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Math Help - Geometric Progression

  1. #1
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    Geometric Progression

    A geometric series has first term 1 and the common ratio r is positive. The sum of the first 5 terms is twice the sum of the terms from the 6th to the 15th inclusive. Prove that r^5 = 1/2 (sqrt3 - 1).

    I manage to get up to 2(r^5 - 1) = r^15 - r^5.

    Please help.
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  2. #2
    Junior Member AlvinCY's Avatar
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    Quote Originally Posted by azuki View Post
    A geometric series has first term 1 and the common ratio r is positive. The sum of the first 5 terms is twice the sum of the terms from the 6th to the 15th inclusive. Prove that r^5 = 1/2 (sqrt3 - 1).



    I manage to get up to 2(r^5 - 1) = r^15 - r^5.



    Please help.
    Sum of a geometric series: S_n=\frac{a(r^n-1)}{r-1}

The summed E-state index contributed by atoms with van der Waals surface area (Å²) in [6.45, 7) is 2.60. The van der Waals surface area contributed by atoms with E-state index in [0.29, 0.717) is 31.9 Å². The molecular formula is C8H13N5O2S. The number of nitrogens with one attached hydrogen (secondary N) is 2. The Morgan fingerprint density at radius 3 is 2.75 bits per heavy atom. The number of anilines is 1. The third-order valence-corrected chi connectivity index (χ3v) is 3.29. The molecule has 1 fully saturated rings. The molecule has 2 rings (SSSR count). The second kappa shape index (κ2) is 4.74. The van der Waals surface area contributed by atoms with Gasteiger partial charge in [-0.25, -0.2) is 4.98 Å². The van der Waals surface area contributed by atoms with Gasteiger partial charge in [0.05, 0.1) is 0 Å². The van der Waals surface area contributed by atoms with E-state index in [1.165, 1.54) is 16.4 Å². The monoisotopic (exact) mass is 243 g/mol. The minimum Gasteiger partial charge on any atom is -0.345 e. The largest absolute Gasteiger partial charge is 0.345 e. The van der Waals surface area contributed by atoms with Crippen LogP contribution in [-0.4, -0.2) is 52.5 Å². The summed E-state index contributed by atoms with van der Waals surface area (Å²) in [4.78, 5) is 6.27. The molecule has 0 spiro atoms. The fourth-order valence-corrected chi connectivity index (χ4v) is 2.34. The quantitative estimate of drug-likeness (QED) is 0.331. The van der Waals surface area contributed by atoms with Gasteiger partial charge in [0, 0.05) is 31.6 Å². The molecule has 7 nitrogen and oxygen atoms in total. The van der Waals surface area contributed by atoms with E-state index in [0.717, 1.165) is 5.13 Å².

S_5=\frac{a(r^5-1)}{r-1}

    S_{15}=\frac{a(r^{15}-1)}{r-1}

    The sum of the first 5 terms is twice the sum of the terms from the 6th to the 15th inclusive implies:

    S_5 = 2S_{15} - 2S_5

    3S_5 = 2S_{15}

    \frac{3a(r^5-1)}{r-1}=\frac{2a(r^{15}-1)}{r-1}

    3a(r^5-1)=2a(r^{15}-1)

    3(r^5-1)=2(r^{15}-1)

    3(r^5-1)=2[(r^5)^3-1] (note: the expression in the brackets is now a difference of two CUBES, so we can use: a^3-b^3=(a-b)(a^2+ab+b^2)

    So (r^5)^3-1=(r^5-1)(r^{10}+r^5+1)

    3(r^5-1)=2(r^5-1)(r^{10}+r^5+1)

    3=2(r^{10}+r^5+1)

    \frac{3}{2}=r^{10}+r^5+1

    0=r^{10}+r^5-\frac{1}{2}

    0=2r^{10}+2r^5-1

    0=2(r^5)^2+2r^5-1

    Let X=r^5

    0=2X^2+2X-1

    Using the quadratic formula ( x=\frac{-b\pm\sqrt{b^2-4ac}}{2a}),

    X=\frac{-2\pm\sqrt{4-4\times2\times-1}}{4}

    X=\frac{-2\pm\sqrt{12}}{4}

    X=\frac{-2\pm2\sqrt{3}}{4}

    X=\frac{-1\pm\sqrt{3}}{2}

    Putting X=r^5 back in:

    r^5=\frac{-1\pm\sqrt{3}}{2}

    But the question said that r is a positive number, so r^5 must ALSO be positive, therefore r^5=\frac{-1+\sqrt{3}}{2}

    Proving that r^5=\frac{1}{2}(\sqrt{3}-1)
    Last edited by mr fantastic; January 20th 2009 at 03:22 AM. Reason: Added quote tags
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  3. #3
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    Why sum of the first 5 terms is twice the sum of the terms from the 6th to the 15th inclusive implies:

    S_5 = 2S_15 – 2S_5
    Last edited by azuki; January 20th 2009 at 06:50 AM.
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